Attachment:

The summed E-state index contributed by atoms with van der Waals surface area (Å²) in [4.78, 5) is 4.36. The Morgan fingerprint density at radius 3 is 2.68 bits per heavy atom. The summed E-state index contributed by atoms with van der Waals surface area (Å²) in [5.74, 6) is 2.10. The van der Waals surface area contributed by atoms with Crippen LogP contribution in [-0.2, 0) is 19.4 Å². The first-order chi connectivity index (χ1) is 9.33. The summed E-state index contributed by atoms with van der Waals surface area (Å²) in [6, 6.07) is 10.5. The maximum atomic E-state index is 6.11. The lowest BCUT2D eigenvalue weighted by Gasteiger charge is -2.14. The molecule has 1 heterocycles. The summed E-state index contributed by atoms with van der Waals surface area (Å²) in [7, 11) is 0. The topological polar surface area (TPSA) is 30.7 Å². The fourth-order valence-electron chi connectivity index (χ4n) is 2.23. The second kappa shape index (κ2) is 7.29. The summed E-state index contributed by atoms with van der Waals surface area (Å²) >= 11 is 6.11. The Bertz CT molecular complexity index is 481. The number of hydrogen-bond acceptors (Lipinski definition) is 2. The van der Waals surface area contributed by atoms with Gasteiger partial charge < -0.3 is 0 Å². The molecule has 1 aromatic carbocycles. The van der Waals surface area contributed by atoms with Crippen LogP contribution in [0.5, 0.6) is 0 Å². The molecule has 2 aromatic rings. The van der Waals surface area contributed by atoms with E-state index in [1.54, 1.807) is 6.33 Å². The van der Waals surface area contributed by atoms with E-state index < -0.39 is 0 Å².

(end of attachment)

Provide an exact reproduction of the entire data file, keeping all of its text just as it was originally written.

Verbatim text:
The summed E-state index contributed by atoms with van der Waals surface area (Å²) in [4.78, 5) is 4.36. The Morgan fingerprint density at radius 3 is 2.68 bits per heavy atom. The summed E-state index contributed by atoms with van der Waals surface area (Å²) in [5.74, 6) is 2.10. The van der Waals surface area contributed by atoms with Crippen LogP contribution in [-0.2, 0) is 19.4 Å². The first-order chi connectivity index (χ1) is 9.33. The summed E-state index contributed by atoms with van der Waals surface area (Å²) in [6, 6.07) is 10.5. The maximum atomic E-state index is 6.11. The lowest BCUT2D eigenvalue weighted by Gasteiger charge is -2.14. The molecule has 1 heterocycles. The summed E-state index contributed by atoms with van der Waals surface area (Å²) in [7, 11) is 0. The topological polar surface area (TPSA) is 30.7 Å². The fourth-order valence-electron chi connectivity index (χ4n) is 2.23. The second kappa shape index (κ2) is 7.29. The summed E-state index contributed by atoms with van der Waals surface area (Å²) >= 11 is 6.11. The Bertz CT molecular complexity index is 481. The number of hydrogen-bond acceptors (Lipinski definition) is 2. The van der Waals surface area contributed by atoms with Gasteiger partial charge < -0.3 is 0 Å². The molecule has 1 aromatic carbocycles. The van der Waals surface area contributed by atoms with Crippen LogP contribution in [0.5, 0.6) is 0 Å². The molecule has 2 aromatic rings. The van der Waals surface area contributed by atoms with E-state index in [1.54, 1.807) is 6.33 Å². The van der Waals surface area contributed by atoms with E-state index < -0.39 is 0 Å².